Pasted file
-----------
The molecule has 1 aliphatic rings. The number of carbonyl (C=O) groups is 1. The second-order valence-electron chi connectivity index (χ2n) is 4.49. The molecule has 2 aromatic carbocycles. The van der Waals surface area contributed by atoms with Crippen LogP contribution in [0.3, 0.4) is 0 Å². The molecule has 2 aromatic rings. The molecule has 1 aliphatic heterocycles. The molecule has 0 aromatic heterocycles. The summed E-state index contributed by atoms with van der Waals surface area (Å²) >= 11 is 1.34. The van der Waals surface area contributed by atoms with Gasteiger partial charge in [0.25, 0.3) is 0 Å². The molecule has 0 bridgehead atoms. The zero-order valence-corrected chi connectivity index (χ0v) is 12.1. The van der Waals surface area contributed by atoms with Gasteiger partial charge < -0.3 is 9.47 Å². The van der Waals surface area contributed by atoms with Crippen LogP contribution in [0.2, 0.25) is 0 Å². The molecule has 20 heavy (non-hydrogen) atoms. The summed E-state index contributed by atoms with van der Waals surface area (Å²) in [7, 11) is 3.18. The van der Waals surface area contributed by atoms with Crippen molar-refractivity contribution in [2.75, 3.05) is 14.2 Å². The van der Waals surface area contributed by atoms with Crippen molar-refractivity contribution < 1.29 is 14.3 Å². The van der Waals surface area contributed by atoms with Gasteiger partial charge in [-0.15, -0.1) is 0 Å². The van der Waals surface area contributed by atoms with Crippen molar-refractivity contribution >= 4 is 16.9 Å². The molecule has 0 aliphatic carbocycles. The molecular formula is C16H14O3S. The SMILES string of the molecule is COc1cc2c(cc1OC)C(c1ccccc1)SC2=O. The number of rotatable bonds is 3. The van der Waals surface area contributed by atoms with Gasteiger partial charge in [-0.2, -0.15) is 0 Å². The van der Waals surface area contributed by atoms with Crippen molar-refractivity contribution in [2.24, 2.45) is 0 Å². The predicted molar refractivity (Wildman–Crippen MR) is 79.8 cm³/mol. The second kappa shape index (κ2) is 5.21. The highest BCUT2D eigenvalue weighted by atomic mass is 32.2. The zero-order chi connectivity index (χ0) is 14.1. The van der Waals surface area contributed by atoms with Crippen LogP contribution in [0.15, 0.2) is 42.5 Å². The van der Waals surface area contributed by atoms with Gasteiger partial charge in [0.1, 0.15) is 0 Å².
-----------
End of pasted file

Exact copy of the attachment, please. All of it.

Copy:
The molecule has 1 aliphatic rings. The number of carbonyl (C=O) groups is 1. The second-order valence-electron chi connectivity index (χ2n) is 4.49. The molecule has 2 aromatic carbocycles. The van der Waals surface area contributed by atoms with Crippen LogP contribution in [0.3, 0.4) is 0 Å². The molecule has 2 aromatic rings. The molecule has 1 aliphatic heterocycles. The molecule has 0 aromatic heterocycles. The summed E-state index contributed by atoms with van der Waals surface area (Å²) >= 11 is 1.34. The van der Waals surface area contributed by atoms with Gasteiger partial charge in [0.25, 0.3) is 0 Å². The molecule has 0 bridgehead atoms. The zero-order valence-corrected chi connectivity index (χ0v) is 12.1. The van der Waals surface area contributed by atoms with Gasteiger partial charge < -0.3 is 9.47 Å². The van der Waals surface area contributed by atoms with Crippen LogP contribution in [0.2, 0.25) is 0 Å². The molecule has 20 heavy (non-hydrogen) atoms. The summed E-state index contributed by atoms with van der Waals surface area (Å²) in [7, 11) is 3.18. The van der Waals surface area contributed by atoms with Crippen molar-refractivity contribution in [2.75, 3.05) is 14.2 Å². The van der Waals surface area contributed by atoms with Crippen molar-refractivity contribution < 1.29 is 14.3 Å². The van der Waals surface area contributed by atoms with Gasteiger partial charge in [-0.15, -0.1) is 0 Å². The van der Waals surface area contributed by atoms with Crippen molar-refractivity contribution >= 4 is 16.9 Å². The molecule has 0 aliphatic carbocycles. The molecular formula is C16H14O3S. The SMILES string of the molecule is COc1cc2c(cc1OC)C(c1ccccc1)SC2=O. The number of rotatable bonds is 3. The van der Waals surface area contributed by atoms with Gasteiger partial charge in [-0.2, -0.15) is 0 Å². The van der Waals surface area contributed by atoms with Crippen molar-refractivity contribution in [2.24, 2.45) is 0 Å². The predicted molar refractivity (Wildman–Crippen MR) is 79.8 cm³/mol. The second kappa shape index (κ2) is 5.21. The highest BCUT2D eigenvalue weighted by atomic mass is 32.2. The zero-order chi connectivity index (χ0) is 14.1. The van der Waals surface area contributed by atoms with Crippen LogP contribution in [0.15, 0.2) is 42.5 Å². The van der Waals surface area contributed by atoms with Gasteiger partial charge in [0.1, 0.15) is 0 Å².